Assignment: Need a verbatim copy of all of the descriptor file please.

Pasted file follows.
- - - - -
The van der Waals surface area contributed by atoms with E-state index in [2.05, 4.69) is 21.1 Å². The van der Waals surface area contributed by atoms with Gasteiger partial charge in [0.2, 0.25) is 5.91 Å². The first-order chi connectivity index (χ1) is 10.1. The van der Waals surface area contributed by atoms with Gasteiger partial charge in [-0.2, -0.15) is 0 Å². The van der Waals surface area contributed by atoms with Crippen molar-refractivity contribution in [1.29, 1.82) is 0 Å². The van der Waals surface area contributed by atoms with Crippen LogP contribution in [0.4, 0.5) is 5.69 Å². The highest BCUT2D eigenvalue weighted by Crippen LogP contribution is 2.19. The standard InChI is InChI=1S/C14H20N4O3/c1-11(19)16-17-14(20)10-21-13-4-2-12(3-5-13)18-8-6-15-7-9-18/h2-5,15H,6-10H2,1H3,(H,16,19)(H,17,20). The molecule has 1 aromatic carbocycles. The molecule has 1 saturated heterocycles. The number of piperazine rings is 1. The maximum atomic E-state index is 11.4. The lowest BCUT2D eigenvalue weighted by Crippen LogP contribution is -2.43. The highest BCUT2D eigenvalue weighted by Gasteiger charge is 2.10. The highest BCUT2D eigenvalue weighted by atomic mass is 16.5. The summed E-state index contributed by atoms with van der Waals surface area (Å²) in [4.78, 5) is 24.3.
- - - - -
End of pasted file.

The van der Waals surface area contributed by atoms with E-state index in [2.05, 4.69) is 21.1 Å². The van der Waals surface area contributed by atoms with Gasteiger partial charge in [0.2, 0.25) is 5.91 Å². The first-order chi connectivity index (χ1) is 10.1. The van der Waals surface area contributed by atoms with Gasteiger partial charge in [-0.2, -0.15) is 0 Å². The van der Waals surface area contributed by atoms with Crippen molar-refractivity contribution in [1.29, 1.82) is 0 Å². The van der Waals surface area contributed by atoms with Crippen LogP contribution in [0.4, 0.5) is 5.69 Å². The highest BCUT2D eigenvalue weighted by Crippen LogP contribution is 2.19. The standard InChI is InChI=1S/C14H20N4O3/c1-11(19)16-17-14(20)10-21-13-4-2-12(3-5-13)18-8-6-15-7-9-18/h2-5,15H,6-10H2,1H3,(H,16,19)(H,17,20). The molecule has 1 aromatic carbocycles. The molecule has 1 saturated heterocycles. The number of piperazine rings is 1. The maximum atomic E-state index is 11.4. The lowest BCUT2D eigenvalue weighted by Crippen LogP contribution is -2.43. The highest BCUT2D eigenvalue weighted by Gasteiger charge is 2.10. The highest BCUT2D eigenvalue weighted by atomic mass is 16.5. The summed E-state index contributed by atoms with van der Waals surface area (Å²) in [4.78, 5) is 24.3.